2. The cellulose powder according to claim 1, wherein the apparent specific volume is 2 to 6 cm3/g.

3. The cellulose powder according to claim 1, wherein the apparent specific volume is 2 cm3/g or more and less than 4 cm3/g.

4. The cellulose powder according to any one of claims 1 to 3, wherein an intraparticle pore volume is 0.1 cm3/g or more and less than 0.265 cm3/g.

5. The cellulose powder according to claim 1, wherein a water absorption capacity is 1.8 to 4.0 cm3/g.

6. A molded article, comprising a cellulose powder according to any one of claims 1 to 5.

7. The molded article according to claim 6, wherein the molded article contains one or more active ingredients.

8. A method of preparing a cellulose powder, comprising: hydrolyzing a natural cellulose substance at a hydrochloric acid concentration of 0.05 to 0.3% at a hydrolysis temperature of 80 to 150° C. for a hydrolysis time of 40 to 150 minutes to control a volume average particle size of particles in a cellulose dispersion liquid after the hydrolysis to be 70 to 200 μm, and then spray drying the resulting dispersion liquid to prepare a cellulose powder having an average degree of polymerization of 100 to 350, a weight average particle size of more than 30 μm and 250 μm or less, an apparent specific volume of 2 to 15 cm3/g, and an amount of organic carbon derived from residual impurities of more than 0.07 and 0.3% or less, the amount of organic carbon derived from residual impurities being defined by the expression: amount of total organic carbon (%) during extraction with 1% NaOH−amount of total organic carbon (%) during extraction with pure water.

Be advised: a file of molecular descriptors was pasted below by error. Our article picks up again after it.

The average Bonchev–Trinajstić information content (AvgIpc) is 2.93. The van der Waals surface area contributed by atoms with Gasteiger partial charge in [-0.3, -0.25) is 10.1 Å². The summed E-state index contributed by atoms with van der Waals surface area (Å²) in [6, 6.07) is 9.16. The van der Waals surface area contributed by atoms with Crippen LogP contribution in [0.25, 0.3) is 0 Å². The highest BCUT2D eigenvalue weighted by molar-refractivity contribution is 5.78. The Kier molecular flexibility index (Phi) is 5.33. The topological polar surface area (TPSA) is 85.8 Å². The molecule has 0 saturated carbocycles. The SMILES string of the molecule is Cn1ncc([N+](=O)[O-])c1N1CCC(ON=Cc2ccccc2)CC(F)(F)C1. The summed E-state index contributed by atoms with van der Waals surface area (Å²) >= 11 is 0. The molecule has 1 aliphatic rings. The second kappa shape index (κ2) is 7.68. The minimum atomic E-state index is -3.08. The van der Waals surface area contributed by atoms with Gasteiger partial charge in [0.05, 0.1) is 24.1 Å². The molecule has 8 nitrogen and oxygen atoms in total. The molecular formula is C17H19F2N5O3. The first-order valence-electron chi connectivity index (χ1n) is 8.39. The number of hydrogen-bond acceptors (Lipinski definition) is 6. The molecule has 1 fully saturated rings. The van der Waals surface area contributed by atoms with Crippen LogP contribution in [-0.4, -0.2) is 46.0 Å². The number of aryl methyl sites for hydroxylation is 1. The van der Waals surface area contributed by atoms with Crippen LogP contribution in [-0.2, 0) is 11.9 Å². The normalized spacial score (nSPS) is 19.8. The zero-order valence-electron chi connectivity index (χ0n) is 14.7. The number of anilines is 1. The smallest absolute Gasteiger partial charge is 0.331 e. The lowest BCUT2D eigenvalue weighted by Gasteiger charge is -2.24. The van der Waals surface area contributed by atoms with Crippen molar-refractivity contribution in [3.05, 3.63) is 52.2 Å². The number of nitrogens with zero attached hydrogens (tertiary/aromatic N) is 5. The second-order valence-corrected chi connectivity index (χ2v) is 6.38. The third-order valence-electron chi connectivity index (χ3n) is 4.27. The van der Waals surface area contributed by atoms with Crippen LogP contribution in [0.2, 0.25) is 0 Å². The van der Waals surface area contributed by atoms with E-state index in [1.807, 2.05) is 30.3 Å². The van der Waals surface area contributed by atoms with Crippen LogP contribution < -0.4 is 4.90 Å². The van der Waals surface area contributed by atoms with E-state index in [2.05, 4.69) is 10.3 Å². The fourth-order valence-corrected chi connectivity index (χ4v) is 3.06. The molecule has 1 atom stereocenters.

9. A molded article comprising one or more active ingredients, one or more additives selected from saccharides, sugar alcohols, starches, and disintegrating agents, and a cellulose powder, wherein the molded article has a hardness of 50 to 200 N, a tensile strength of 0.1 to 12 MPa, a friability of 0 to 0.5%, a swelling rate of a diameter of the molded article in acetone of 0 to 3.3% or less.

10. The molded article according to claim 9, comprising 5 to 90% by weight of a cellulose powder.

11. The molded article according to claim 9 or 10, wherein an amount of total organic carbon derived from residual impurities in molded article residues obtained through washing of the molded article with acetone, ethanol, pure water, and ethanol sequentially and extraction is more than 0.07 and 0.3% or less.

12. The molded article according to claim 9 or 10, wherein an amount of total organic carbon derived from residual impurities in the cellulose powder obtained through washing of the molded article with acetone, ethanol, pure water, and ethanol sequentially and extraction is more than 0.07 and is 0.3%.

Patent History
Publication number: 20190330382
Type: Application
Filed: May 10, 2019
Publication Date: Oct 31, 2019
Applicant: ASAHI KASEI CHEMICALS CORPORATION (Tokyo)
Inventors: Kazuhiro OBAE (Tokyo), Masayuki KAKIZAWA (Tokyo), Mitsuo YAMASHITA (Tokyo)
Application Number: 16/409,539
Classifications
International Classification: C08B 15/00 (20060101); A61K 9/20 (20060101); A61K 36/17 (20060101); A61K 47/38 (20060101); A61K 9/16 (20060101); C08J 3/12 (20060101); C08L 1/04 (20060101);